The esoteric Buddhist ceremony called the Latter Seven-Day Rite (Goshichinichi no mishiho) began on the eighth day of the first month of 834 ( Jōwa 1) with the petition of the founder of the Shingon sect, Kūkai (774–835), to the emperor to observe this New Year rite in the Shingon-in chapel on the grounds of the Imperial Palace in Kyoto. Hanging scrolls of the Twelve Devas were hung to protect the chapel and were usually stored together with other ritual utensils in the treasure house at Tō-ji, the head temple of the Shingon sect in Kyoto.
The original Twelve Devas, which were used, were lost in a fire that destroyed the Tō-ji treasure house in the third month of 1127 (Daiji 2). The present set were newly painted in the same year. At first, decreed by the Tō-ji Elder Shōkaku, the Tō-ji priest Kakunin commissioned a new set to be modeled after Kūkai’s Twelve Devas that were transmitted in the Ono Sutra Repository (at Kajū-ji Temple) and that then belonged to the Uji Sutra Repository (at Byōdō-in Temple). However, the cloistered Emperor Toba criticized the new rendition as “careless and rough” and had another set modeled after the posterior wall of the En-dō Hall at Ninna-ji Temple made.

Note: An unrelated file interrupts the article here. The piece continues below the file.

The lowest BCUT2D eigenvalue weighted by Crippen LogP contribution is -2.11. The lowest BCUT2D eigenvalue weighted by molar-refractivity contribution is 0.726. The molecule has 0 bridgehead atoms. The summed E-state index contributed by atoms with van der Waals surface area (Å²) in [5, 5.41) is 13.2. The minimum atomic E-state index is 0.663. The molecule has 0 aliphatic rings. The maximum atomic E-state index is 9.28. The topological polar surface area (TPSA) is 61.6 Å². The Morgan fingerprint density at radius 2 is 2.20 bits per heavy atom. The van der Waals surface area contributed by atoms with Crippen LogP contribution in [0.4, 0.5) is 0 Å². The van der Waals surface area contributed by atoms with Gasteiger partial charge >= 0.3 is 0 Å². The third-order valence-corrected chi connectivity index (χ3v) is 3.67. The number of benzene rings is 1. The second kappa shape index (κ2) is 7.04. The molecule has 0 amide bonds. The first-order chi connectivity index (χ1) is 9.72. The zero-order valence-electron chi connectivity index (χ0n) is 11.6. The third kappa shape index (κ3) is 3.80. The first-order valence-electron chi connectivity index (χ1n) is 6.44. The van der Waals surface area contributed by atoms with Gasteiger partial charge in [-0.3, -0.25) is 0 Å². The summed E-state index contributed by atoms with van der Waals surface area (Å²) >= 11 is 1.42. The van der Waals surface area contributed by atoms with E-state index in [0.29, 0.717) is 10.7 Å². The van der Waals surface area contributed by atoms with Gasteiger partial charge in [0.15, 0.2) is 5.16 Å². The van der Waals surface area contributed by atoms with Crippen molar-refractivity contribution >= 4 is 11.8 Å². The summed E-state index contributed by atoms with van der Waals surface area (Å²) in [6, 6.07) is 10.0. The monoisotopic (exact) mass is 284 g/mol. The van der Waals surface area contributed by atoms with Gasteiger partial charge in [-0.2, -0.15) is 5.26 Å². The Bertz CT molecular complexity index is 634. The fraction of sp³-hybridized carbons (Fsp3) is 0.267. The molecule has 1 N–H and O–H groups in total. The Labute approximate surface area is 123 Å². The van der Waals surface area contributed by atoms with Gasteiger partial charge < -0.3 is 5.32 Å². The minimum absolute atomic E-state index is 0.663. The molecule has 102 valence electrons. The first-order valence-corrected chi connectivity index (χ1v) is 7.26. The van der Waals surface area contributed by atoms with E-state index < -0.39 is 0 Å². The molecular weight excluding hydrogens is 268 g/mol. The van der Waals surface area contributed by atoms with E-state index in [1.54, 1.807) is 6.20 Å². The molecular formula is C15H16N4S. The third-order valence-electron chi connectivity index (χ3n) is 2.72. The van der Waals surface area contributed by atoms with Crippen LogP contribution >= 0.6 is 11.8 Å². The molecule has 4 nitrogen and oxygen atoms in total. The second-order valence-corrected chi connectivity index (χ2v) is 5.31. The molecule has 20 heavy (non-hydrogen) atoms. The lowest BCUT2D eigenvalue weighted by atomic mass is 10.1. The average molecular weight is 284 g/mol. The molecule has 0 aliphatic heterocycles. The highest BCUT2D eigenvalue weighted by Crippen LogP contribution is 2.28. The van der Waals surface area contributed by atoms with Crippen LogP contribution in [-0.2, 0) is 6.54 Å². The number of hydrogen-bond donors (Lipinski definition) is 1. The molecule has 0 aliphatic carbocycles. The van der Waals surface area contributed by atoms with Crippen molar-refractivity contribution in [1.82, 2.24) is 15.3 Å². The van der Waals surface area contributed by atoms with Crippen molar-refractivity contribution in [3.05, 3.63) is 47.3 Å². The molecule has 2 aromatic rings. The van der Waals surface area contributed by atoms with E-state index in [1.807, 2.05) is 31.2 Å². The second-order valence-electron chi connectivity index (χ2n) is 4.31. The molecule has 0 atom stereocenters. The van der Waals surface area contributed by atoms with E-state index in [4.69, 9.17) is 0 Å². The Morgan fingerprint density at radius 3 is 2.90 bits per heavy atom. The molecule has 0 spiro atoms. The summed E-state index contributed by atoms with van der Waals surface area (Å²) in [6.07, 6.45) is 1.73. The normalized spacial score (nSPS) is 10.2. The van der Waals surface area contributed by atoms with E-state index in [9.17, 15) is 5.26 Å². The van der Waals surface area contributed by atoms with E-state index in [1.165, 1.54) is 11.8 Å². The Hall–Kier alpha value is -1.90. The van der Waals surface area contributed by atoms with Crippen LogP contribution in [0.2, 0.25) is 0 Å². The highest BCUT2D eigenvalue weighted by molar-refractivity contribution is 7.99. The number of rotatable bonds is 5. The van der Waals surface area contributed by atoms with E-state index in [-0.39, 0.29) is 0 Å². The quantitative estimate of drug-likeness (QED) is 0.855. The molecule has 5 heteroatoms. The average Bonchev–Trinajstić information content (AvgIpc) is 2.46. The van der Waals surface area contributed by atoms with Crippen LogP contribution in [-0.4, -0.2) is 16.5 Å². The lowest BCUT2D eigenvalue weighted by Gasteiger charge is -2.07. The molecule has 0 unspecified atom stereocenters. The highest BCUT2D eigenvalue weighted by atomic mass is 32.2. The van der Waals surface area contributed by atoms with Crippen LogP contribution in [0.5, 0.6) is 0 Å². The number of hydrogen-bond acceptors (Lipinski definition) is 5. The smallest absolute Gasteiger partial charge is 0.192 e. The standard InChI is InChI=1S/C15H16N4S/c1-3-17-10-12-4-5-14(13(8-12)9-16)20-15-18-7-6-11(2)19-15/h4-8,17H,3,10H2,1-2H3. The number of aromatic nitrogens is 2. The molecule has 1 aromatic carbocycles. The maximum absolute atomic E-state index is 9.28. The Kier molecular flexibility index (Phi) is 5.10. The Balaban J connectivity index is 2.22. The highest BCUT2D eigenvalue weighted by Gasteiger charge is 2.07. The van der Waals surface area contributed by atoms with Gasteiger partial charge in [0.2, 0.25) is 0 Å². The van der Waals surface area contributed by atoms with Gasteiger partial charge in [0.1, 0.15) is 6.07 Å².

The works here are generally thought to come from this latter set, which has been passed down the generations at Tō-ji along with painted images of the Five Radiant Wisdom Kings (Skt. Vidyaraja, J. Godaison). The colorful patterns and delicate cut-gold leaf (kirikane) motifs capture the viewer’s eye in these masterful paintings that represent the height of court culture.